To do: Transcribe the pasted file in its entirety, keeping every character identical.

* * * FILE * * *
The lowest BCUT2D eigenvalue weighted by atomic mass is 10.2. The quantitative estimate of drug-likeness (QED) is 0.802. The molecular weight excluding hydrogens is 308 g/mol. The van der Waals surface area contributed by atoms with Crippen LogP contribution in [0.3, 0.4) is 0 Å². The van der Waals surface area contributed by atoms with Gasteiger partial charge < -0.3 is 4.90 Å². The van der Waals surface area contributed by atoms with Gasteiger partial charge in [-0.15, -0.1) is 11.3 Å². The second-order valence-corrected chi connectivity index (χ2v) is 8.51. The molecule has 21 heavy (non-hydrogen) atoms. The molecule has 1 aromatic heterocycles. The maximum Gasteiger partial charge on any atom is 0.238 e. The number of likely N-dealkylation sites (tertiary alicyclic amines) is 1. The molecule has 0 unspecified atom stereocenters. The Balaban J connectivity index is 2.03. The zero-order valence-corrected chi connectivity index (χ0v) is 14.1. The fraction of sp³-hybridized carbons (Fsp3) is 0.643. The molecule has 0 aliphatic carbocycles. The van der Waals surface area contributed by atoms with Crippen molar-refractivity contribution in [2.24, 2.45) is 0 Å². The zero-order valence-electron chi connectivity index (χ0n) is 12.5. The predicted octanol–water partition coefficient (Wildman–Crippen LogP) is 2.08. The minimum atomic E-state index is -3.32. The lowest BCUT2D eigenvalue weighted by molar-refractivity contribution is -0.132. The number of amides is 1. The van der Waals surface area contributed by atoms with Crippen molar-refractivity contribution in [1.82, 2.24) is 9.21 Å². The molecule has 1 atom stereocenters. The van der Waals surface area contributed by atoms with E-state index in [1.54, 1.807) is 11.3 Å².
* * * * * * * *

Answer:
The lowest BCUT2D eigenvalue weighted by atomic mass is 10.2. The quantitative estimate of drug-likeness (QED) is 0.802. The molecular weight excluding hydrogens is 308 g/mol. The van der Waals surface area contributed by atoms with Crippen LogP contribution in [0.3, 0.4) is 0 Å². The van der Waals surface area contributed by atoms with Gasteiger partial charge < -0.3 is 4.90 Å². The van der Waals surface area contributed by atoms with Gasteiger partial charge in [-0.15, -0.1) is 11.3 Å². The second-order valence-corrected chi connectivity index (χ2v) is 8.51. The molecule has 21 heavy (non-hydrogen) atoms. The molecule has 1 aromatic heterocycles. The maximum Gasteiger partial charge on any atom is 0.238 e. The number of likely N-dealkylation sites (tertiary alicyclic amines) is 1. The molecule has 0 unspecified atom stereocenters. The Balaban J connectivity index is 2.03. The zero-order valence-corrected chi connectivity index (χ0v) is 14.1. The fraction of sp³-hybridized carbons (Fsp3) is 0.643. The molecule has 0 aliphatic carbocycles. The van der Waals surface area contributed by atoms with Crippen molar-refractivity contribution in [2.24, 2.45) is 0 Å². The zero-order valence-electron chi connectivity index (χ0n) is 12.5. The predicted octanol–water partition coefficient (Wildman–Crippen LogP) is 2.08. The minimum atomic E-state index is -3.32. The lowest BCUT2D eigenvalue weighted by molar-refractivity contribution is -0.132. The number of amides is 1. The van der Waals surface area contributed by atoms with Crippen molar-refractivity contribution in [1.82, 2.24) is 9.21 Å². The molecule has 1 atom stereocenters. The van der Waals surface area contributed by atoms with E-state index in [1.54, 1.807) is 11.3 Å².